Instead of debating whether designers should learn code or developers should learn design, let’s set some common ground on how design for the web evolved and how we could bridge the gap between code and design.
Tables – the beginning (1995)
The birth of browsers that could display images was the first step into web design as we know it. The closest option available to structure information was the concept of tables already existing in HTML. The other problem was the difficulty to maintain these fragile structures. This is also the time when the term slicing designs became popular. Designers would make a fancy layout, but it was up to developers to break it into small pieces and figure out the best way to make that design work.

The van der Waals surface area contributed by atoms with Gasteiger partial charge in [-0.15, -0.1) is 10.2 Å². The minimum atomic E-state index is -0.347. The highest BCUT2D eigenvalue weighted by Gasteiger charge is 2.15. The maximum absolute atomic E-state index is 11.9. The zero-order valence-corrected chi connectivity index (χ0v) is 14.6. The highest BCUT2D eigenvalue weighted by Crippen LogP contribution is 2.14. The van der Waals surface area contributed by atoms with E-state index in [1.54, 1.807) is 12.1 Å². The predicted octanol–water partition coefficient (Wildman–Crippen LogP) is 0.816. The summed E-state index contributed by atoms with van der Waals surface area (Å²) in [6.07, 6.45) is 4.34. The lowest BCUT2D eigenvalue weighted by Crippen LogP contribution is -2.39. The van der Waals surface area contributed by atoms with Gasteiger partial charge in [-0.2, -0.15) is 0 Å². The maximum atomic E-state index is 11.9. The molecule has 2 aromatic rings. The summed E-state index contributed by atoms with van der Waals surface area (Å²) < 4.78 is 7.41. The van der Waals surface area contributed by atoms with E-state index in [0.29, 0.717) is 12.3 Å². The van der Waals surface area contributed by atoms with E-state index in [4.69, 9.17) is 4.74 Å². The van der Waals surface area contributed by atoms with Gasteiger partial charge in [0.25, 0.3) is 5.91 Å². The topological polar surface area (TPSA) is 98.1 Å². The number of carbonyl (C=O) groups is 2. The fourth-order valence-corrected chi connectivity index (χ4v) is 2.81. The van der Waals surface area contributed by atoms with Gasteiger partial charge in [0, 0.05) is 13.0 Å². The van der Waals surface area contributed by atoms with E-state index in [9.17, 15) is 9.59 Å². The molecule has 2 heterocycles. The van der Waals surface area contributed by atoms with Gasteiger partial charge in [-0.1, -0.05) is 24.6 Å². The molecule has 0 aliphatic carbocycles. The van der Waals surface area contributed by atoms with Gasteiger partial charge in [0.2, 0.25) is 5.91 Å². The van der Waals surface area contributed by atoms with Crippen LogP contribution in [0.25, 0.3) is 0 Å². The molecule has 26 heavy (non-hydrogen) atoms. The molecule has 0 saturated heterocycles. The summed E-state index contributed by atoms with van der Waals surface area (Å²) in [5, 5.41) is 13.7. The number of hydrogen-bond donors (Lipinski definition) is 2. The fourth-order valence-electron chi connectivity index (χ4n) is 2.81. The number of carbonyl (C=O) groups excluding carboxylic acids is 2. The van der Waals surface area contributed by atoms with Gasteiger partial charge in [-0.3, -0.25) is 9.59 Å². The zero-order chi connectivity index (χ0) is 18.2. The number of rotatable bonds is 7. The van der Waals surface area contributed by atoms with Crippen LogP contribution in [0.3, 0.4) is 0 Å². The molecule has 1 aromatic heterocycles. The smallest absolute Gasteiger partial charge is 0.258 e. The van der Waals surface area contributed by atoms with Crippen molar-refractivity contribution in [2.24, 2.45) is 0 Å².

The golden era of freedom – Flash (1996)
To break the limitations of existing web design, a technology was born that promised a freedom never seen before. The designer could design any shapes, layouts, animations, interactions, use any font and all this in one tool – Flash. Unfortunately, it wasn’t too open or search-friendly and certainly consumed a lot of processing power.
Around the same time as Flash, a better approach to structuring design from a technical standpoint was born – Cascading Style Sheets (CSS). The basic concept here is to separate content from the presentation. So the look and formatting are defined in CSS, but the content in HTML.
Mobile uprising – grids and frameworks (2007)
Browsing the web on mobile phones was a whole challenge in itself. Besides all the different layouts for devices, it introduced content-parity problems. The first step to improvement was an idea of column grids. After a few iterations, the 960 grid system won, and the 12-column division became something designers were using every day. The winners here are Bootstrap and Foundation.
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